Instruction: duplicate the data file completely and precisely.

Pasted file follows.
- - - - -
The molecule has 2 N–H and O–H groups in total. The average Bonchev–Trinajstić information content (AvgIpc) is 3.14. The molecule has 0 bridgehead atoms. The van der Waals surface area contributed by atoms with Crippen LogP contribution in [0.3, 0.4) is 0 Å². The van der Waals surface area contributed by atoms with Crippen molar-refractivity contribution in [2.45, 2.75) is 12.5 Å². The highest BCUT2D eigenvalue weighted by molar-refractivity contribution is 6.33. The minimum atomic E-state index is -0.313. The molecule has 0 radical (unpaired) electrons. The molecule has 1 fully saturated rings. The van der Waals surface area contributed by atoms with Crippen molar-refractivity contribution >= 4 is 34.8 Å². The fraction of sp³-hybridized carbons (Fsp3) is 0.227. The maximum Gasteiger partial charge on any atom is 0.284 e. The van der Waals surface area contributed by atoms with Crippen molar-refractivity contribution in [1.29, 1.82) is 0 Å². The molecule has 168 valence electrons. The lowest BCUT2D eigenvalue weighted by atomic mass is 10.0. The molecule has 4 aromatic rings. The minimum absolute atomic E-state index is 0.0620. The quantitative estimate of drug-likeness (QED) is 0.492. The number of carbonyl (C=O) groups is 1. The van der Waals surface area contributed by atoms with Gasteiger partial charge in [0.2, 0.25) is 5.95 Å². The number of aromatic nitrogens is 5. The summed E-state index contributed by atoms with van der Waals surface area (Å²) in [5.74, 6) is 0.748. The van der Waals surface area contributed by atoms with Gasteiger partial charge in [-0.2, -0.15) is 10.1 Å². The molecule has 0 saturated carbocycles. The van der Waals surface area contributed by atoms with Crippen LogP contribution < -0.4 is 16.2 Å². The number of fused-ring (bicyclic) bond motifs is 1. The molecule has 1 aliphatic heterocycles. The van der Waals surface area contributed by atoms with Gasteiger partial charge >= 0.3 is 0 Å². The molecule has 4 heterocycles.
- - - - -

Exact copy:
The molecule has 2 N–H and O–H groups in total. The average Bonchev–Trinajstić information content (AvgIpc) is 3.14. The molecule has 0 bridgehead atoms. The van der Waals surface area contributed by atoms with Crippen LogP contribution in [0.3, 0.4) is 0 Å². The van der Waals surface area contributed by atoms with Crippen molar-refractivity contribution in [2.45, 2.75) is 12.5 Å². The highest BCUT2D eigenvalue weighted by molar-refractivity contribution is 6.33. The minimum atomic E-state index is -0.313. The molecule has 0 radical (unpaired) electrons. The molecule has 1 fully saturated rings. The van der Waals surface area contributed by atoms with Crippen molar-refractivity contribution >= 4 is 34.8 Å². The fraction of sp³-hybridized carbons (Fsp3) is 0.227. The maximum Gasteiger partial charge on any atom is 0.284 e. The van der Waals surface area contributed by atoms with Crippen molar-refractivity contribution in [1.29, 1.82) is 0 Å². The molecule has 168 valence electrons. The lowest BCUT2D eigenvalue weighted by atomic mass is 10.0. The molecule has 4 aromatic rings. The minimum absolute atomic E-state index is 0.0620. The quantitative estimate of drug-likeness (QED) is 0.492. The number of carbonyl (C=O) groups is 1. The van der Waals surface area contributed by atoms with Gasteiger partial charge in [0.2, 0.25) is 5.95 Å². The number of aromatic nitrogens is 5. The summed E-state index contributed by atoms with van der Waals surface area (Å²) in [5.74, 6) is 0.748. The van der Waals surface area contributed by atoms with Gasteiger partial charge in [-0.2, -0.15) is 10.1 Å². The molecule has 0 saturated carbocycles. The van der Waals surface area contributed by atoms with Crippen LogP contribution < -0.4 is 16.2 Å². The number of fused-ring (bicyclic) bond motifs is 1. The molecule has 1 aliphatic heterocycles. The van der Waals surface area contributed by atoms with Gasteiger partial charge >= 0.3 is 0 Å². The molecule has 4 heterocycles.